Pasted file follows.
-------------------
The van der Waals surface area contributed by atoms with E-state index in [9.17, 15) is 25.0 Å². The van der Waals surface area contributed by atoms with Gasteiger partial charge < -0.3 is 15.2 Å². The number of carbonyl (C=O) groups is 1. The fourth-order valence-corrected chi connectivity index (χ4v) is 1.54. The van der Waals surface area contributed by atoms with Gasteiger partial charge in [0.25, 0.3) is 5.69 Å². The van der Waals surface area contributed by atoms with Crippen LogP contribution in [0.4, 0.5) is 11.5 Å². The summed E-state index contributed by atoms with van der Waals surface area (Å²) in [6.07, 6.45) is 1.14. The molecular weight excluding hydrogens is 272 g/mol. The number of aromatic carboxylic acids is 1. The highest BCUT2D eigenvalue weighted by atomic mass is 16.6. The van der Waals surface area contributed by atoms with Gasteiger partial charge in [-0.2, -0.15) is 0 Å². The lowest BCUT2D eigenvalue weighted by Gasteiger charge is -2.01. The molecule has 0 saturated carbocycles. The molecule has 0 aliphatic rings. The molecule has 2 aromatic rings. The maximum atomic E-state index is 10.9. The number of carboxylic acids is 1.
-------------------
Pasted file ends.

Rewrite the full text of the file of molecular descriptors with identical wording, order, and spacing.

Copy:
The van der Waals surface area contributed by atoms with E-state index in [9.17, 15) is 25.0 Å². The van der Waals surface area contributed by atoms with Gasteiger partial charge < -0.3 is 15.2 Å². The number of carbonyl (C=O) groups is 1. The fourth-order valence-corrected chi connectivity index (χ4v) is 1.54. The van der Waals surface area contributed by atoms with Gasteiger partial charge in [0.25, 0.3) is 5.69 Å². The van der Waals surface area contributed by atoms with Crippen LogP contribution in [0.4, 0.5) is 11.5 Å². The summed E-state index contributed by atoms with van der Waals surface area (Å²) in [6.07, 6.45) is 1.14. The molecular weight excluding hydrogens is 272 g/mol. The number of aromatic carboxylic acids is 1. The highest BCUT2D eigenvalue weighted by atomic mass is 16.6. The van der Waals surface area contributed by atoms with Gasteiger partial charge in [-0.2, -0.15) is 0 Å². The lowest BCUT2D eigenvalue weighted by Gasteiger charge is -2.01. The molecule has 0 saturated carbocycles. The molecule has 0 aliphatic rings. The molecule has 2 aromatic rings. The maximum atomic E-state index is 10.9. The number of carboxylic acids is 1.